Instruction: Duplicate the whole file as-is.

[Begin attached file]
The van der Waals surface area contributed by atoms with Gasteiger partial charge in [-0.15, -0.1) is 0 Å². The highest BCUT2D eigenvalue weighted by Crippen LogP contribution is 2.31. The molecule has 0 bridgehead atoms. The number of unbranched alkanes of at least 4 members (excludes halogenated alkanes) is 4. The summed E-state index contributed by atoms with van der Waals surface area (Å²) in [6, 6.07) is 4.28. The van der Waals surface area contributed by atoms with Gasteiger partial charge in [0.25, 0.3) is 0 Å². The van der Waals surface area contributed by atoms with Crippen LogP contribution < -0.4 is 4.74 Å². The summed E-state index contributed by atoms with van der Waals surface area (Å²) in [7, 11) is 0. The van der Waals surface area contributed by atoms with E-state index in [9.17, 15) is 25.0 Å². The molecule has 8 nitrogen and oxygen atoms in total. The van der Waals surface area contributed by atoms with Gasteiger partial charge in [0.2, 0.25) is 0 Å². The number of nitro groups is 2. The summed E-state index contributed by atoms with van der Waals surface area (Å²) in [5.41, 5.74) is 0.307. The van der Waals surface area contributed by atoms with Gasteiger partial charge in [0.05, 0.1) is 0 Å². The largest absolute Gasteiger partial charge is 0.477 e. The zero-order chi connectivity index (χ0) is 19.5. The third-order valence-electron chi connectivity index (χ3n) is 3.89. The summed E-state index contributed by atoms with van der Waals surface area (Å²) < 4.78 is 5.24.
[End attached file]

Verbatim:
The van der Waals surface area contributed by atoms with Gasteiger partial charge in [-0.15, -0.1) is 0 Å². The highest BCUT2D eigenvalue weighted by Crippen LogP contribution is 2.31. The molecule has 0 bridgehead atoms. The number of unbranched alkanes of at least 4 members (excludes halogenated alkanes) is 4. The summed E-state index contributed by atoms with van der Waals surface area (Å²) in [6, 6.07) is 4.28. The van der Waals surface area contributed by atoms with Gasteiger partial charge in [0.25, 0.3) is 0 Å². The van der Waals surface area contributed by atoms with Crippen LogP contribution < -0.4 is 4.74 Å². The summed E-state index contributed by atoms with van der Waals surface area (Å²) in [7, 11) is 0. The van der Waals surface area contributed by atoms with E-state index in [9.17, 15) is 25.0 Å². The molecule has 8 nitrogen and oxygen atoms in total. The van der Waals surface area contributed by atoms with Gasteiger partial charge in [0.2, 0.25) is 0 Å². The number of nitro groups is 2. The summed E-state index contributed by atoms with van der Waals surface area (Å²) in [5.41, 5.74) is 0.307. The van der Waals surface area contributed by atoms with Gasteiger partial charge in [0.05, 0.1) is 0 Å². The largest absolute Gasteiger partial charge is 0.477 e. The zero-order chi connectivity index (χ0) is 19.5. The third-order valence-electron chi connectivity index (χ3n) is 3.89. The summed E-state index contributed by atoms with van der Waals surface area (Å²) < 4.78 is 5.24.